David: Building awareness of language patterns through deconstructing mentor texts

David deconstructs mentor texts with his students as a way to point out and talk about language choices that authors make. Mentor texts, which exemplify patterns of language, provide opportunities for teachers and students to notice and analyze how meaning-making occurs. David is preparing his students for the reading of The Omnivore’s Dilemma (Pollan, 2006) in their 8th grade ELA class. He collects examples of persuasive language from newspapers, pamphlets, textbooks, and storybooks to deconstruct with students and show how arguments are constructed.

David builds awareness of the genre through conversations with students about how the author’s choices can influence readers’ thoughts and feelings. For example, David projects this sentence on the Smart Board:

Saving trashed food has become a matter of international urgency.  

Table 2: Language Pathways Argue: Deconstructing Text

He asks students how they feel when they read it, what they think ‘trashed food’ might be, what the time frame for this urgency could be, who is “saving” and who might be impacted? David guides the discussion as they deconstruct the text. David uses Language Pathways tables to keep lessons focused on language. He feels this approach has re-energized his teaching and increased students’ motivation.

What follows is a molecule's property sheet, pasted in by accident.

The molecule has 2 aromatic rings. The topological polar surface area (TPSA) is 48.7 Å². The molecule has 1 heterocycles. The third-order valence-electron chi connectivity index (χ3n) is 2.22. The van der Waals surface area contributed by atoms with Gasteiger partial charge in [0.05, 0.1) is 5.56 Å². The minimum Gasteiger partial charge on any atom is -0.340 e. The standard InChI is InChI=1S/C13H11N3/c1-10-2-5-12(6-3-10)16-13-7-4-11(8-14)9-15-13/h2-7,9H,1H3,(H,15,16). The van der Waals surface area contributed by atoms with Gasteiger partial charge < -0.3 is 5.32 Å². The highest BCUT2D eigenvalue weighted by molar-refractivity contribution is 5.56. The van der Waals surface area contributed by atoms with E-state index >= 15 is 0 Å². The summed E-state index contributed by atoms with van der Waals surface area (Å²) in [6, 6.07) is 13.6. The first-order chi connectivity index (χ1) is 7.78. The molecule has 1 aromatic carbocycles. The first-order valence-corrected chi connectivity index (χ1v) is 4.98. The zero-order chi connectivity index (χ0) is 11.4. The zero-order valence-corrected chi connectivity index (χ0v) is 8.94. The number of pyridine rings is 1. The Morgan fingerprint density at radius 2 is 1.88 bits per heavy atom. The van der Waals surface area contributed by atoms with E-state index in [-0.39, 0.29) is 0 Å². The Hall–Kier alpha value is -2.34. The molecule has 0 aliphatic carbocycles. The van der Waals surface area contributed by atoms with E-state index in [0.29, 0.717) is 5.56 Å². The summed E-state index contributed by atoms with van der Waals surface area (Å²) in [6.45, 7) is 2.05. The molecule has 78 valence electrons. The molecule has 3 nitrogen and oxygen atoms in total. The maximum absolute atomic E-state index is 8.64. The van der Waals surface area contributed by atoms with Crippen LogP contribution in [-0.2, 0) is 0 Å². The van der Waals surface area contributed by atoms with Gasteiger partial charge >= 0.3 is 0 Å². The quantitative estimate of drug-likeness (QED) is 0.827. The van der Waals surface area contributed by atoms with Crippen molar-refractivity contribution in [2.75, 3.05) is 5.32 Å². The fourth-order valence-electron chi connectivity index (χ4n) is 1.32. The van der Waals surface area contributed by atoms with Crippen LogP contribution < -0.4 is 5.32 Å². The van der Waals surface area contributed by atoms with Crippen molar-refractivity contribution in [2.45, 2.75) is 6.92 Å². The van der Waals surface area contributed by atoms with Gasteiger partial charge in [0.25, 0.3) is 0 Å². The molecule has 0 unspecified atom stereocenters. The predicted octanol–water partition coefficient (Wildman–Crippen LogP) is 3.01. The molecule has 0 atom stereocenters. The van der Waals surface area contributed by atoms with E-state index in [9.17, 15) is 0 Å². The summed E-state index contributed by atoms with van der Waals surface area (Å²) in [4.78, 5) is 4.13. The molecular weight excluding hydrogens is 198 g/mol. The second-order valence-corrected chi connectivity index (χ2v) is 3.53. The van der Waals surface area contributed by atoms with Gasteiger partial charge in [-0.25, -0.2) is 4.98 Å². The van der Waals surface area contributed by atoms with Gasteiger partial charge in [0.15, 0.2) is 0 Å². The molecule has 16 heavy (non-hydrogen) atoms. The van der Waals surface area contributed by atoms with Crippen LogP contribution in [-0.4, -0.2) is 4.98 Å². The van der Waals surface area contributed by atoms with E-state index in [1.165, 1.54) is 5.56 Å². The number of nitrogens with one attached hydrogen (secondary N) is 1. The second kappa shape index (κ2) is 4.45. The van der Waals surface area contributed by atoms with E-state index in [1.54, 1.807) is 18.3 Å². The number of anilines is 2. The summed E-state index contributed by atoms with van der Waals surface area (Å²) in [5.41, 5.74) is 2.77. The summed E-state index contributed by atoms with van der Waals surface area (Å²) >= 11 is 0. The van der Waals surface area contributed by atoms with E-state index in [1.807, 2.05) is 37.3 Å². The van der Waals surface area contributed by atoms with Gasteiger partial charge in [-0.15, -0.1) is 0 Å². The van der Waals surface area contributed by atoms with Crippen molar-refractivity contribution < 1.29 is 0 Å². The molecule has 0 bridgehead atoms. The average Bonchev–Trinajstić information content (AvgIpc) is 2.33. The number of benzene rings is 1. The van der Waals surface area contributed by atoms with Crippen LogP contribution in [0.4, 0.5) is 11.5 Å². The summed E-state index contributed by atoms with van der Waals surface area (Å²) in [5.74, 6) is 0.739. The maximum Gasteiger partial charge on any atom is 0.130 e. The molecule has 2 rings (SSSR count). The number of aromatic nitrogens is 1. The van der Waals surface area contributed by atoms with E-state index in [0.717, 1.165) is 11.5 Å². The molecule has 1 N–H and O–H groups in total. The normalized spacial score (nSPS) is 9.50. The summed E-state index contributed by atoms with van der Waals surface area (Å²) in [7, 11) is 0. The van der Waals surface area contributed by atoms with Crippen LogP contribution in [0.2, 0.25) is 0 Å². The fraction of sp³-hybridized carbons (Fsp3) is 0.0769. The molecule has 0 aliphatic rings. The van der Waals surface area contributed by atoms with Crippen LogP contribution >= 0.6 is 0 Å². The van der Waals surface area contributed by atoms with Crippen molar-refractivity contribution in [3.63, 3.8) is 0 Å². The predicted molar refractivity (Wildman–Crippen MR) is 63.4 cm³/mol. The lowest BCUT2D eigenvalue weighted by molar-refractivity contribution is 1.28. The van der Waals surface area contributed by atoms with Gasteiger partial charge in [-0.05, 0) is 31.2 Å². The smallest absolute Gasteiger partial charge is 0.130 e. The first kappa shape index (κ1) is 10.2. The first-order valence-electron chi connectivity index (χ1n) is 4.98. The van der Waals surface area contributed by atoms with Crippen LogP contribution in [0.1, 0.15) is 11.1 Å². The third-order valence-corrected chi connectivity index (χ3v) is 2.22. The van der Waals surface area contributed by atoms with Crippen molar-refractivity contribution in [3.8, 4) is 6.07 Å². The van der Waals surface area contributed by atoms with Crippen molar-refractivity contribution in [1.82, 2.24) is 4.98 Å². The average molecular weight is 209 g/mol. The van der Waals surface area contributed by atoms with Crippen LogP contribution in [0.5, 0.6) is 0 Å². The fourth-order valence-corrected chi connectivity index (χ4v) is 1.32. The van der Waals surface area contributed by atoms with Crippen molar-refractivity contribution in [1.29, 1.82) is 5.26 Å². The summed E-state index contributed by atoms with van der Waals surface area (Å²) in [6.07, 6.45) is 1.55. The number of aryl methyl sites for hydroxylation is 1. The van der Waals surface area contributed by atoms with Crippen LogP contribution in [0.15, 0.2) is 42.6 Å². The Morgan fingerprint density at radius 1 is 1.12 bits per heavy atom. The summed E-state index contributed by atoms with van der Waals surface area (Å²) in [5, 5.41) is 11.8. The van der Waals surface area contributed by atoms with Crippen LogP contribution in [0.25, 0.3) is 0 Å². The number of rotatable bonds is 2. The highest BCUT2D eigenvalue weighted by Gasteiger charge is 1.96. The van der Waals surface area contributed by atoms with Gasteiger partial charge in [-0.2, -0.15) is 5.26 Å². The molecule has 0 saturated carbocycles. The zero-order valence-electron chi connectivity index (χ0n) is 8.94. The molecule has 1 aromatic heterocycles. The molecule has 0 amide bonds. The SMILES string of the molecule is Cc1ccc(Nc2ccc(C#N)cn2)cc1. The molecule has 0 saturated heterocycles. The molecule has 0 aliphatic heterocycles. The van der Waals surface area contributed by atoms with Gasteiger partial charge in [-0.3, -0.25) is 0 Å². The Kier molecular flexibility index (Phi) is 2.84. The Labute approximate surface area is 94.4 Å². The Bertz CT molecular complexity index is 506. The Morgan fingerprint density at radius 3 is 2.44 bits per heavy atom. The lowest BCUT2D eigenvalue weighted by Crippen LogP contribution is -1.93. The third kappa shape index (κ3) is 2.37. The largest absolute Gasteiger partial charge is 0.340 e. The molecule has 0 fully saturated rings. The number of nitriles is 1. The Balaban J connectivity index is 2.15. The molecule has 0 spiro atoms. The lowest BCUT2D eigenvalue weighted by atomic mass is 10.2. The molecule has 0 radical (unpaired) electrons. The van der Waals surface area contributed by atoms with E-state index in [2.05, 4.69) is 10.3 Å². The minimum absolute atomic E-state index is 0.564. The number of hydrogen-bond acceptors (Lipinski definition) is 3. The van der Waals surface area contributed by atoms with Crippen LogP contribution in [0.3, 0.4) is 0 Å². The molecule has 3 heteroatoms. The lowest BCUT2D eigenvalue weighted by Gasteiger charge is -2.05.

“We have interesting conversations about meaning.  We go through the examples [text] together. I model how to break apart and look for the information from the chart [Language Pathways Argue] very explicitly.”

Table 2 is an example of the resource David uses to guide the conversation as he deconstructs and discusses texts with students.  

Olivia: Joint construction of text

Olivia has 6th-8th grade newcomers. While her students have been formally schooled in their home countries, they are recent arrivals to the U.S. Olivia needs a mentor text that matches the cognitive maturity and academic skills of her students with their beginning English language proficiency. She hasn’t been able to find such texts, so she writes her own. She plans lessons around language features specific to the genre and adjusts her instructional timeline to provide the scaffolding her newcomers need, spending more time jointly constructing text. In this lesson, Olivia moves between deconstructing the mentor text and guiding the class to add details that strengthen claims.

Figure 3. Expanding noun phrases

Olivia gives students their own copy of the mentor text she has written while she projects a working copy on the screen. She reads, “American football is a dangerous sport. Many players are hurt every year.” Using both English and Spanish, Olivia points out the claim. Students talk about how the opinion is stated like a fact to make it sound more credible. Olivia highlights the rationale. She engages students in a conversation about the strength of the rationale.